- Enhanced 'edu-structure' 

- Effective Ptan mplementation 



System of Touristt* & Recreation Communication, 
Organization Relationships & Funding 



Si«po>f 

PBrtntrt 


Tourists 

MonUnans / Nonresidents 


• 

RtgionaVLocal 




/ 


\ P9rfn0n 




OOC 

TAC 

Slate/Fod 
Aganoet* 

UM/ITRR 

MTTA 

Ad Agency 


/ 


/ 


\ 


s. 


Bat. Cofnmunities 

CVB». Ch«mb«f» 

Nonprofits 

Agertcias Tnb«« 

Trad* Groups/MTC 

Consarvstion/WHdlifa 

Sportsmen 

Elw:«ed Offioalt 
(Fed Stale Local) 


/ 


6 Tourism 
Regions 


\ 








<^ 


.<>. 


> 










sj"*""" 


■■■■ V 



Strategic Plan Contains 22 Objectives, 94 Actions and Priorities for Implementation 

Over the next five years, Montana's tourism and recreation partners will have ample oppmrtunity 
and incentive to build stronger collaborations as they work to achieve the Strategic Plan's objectives and 
actions. A Strategic Plan Objectives and Actions quick reference spreadsheet is contained in Table ES-1. 

Not all the Plan's actions will or can be implemented immediately. The strategic planning team 
developed a priority list of actions based on the context of current tourism trends and challenges, as well 
as balance and capacity among the partners and their resources. These are summarized in the box at left.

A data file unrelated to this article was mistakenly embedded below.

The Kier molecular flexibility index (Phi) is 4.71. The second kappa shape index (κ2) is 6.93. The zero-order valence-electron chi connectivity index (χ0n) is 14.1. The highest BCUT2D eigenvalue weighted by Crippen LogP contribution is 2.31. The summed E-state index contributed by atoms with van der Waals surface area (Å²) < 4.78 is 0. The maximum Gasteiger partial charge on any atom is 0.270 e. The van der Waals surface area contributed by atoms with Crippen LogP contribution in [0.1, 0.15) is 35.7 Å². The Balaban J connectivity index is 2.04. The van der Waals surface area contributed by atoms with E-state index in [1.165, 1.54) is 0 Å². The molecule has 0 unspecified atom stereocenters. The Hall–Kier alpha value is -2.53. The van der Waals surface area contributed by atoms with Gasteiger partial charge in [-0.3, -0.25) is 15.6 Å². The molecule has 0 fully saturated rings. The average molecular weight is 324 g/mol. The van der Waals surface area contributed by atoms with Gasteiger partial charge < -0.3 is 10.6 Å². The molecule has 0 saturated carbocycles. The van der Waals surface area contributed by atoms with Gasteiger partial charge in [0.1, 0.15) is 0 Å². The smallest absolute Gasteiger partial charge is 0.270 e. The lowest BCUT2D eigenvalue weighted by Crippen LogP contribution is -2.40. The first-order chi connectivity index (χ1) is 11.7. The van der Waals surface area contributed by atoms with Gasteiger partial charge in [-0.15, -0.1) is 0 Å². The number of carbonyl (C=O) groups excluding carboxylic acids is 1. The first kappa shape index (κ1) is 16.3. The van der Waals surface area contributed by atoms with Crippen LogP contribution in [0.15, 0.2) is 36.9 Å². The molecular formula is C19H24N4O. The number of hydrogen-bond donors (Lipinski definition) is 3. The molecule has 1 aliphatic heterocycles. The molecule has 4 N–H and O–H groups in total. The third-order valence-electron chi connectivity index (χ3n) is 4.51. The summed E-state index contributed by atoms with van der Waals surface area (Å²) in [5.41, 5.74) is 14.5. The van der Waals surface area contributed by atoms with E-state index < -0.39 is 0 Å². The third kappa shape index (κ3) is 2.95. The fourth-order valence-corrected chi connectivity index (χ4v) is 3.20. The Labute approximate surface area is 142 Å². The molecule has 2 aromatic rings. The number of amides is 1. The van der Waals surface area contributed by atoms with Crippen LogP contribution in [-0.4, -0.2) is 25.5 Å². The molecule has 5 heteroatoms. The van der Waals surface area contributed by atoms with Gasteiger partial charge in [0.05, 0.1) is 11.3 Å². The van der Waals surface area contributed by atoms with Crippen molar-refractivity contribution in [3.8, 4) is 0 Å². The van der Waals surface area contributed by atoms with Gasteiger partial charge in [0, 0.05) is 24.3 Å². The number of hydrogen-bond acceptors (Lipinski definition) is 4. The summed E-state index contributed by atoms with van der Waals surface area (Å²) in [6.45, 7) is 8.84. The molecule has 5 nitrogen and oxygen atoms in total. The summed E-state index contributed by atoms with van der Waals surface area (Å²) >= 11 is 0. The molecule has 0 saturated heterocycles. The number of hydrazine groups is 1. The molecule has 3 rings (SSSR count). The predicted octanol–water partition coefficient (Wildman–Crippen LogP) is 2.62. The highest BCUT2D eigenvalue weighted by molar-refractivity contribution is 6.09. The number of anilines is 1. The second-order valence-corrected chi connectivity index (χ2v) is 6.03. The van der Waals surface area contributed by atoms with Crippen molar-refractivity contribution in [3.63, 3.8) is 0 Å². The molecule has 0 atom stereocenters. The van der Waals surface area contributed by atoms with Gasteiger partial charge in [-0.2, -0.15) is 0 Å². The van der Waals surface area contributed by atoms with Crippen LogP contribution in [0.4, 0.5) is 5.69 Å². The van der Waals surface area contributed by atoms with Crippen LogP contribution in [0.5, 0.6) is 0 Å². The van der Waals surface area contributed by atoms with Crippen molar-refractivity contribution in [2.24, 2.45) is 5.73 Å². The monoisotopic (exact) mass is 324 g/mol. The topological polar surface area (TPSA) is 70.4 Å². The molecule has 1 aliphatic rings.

The Implementation System: Enhanced Partnerships, Regional/Local Involvement 

During the past decade, Montana's lead tourism players have focused primarily on promotion 
activities - building Montana's image and "getting the word out" beyond the state's borders. The success 
is evident. To be responsive to the future needs of Montanans, and to changing markets, a broader, more 
collaborative role is needed. Effective implementation of this Plan - to best serve the customer and the 
tourism industry (private, public, tribal and nonprofit stakeholders) - requires enhanced partnerships. 

The tourism communication system depicted below can tap additional resources: more partners 
bring more resources to the table. There are numerous federal, corporate and foundation programs 
available for tourism and recreation-related projects, if they are linked to economic development, 
heritage/culture, value-added agriculture, transportation, conservation and education. By reaching out to 
other partners, tourism stakeholders can create win-win programs to achieve the vision and goals 
identified in this Strategic Plan. They therefore can preserve the lodging tax for its original intent: 

promotion, research and stakeholder education, and they can work with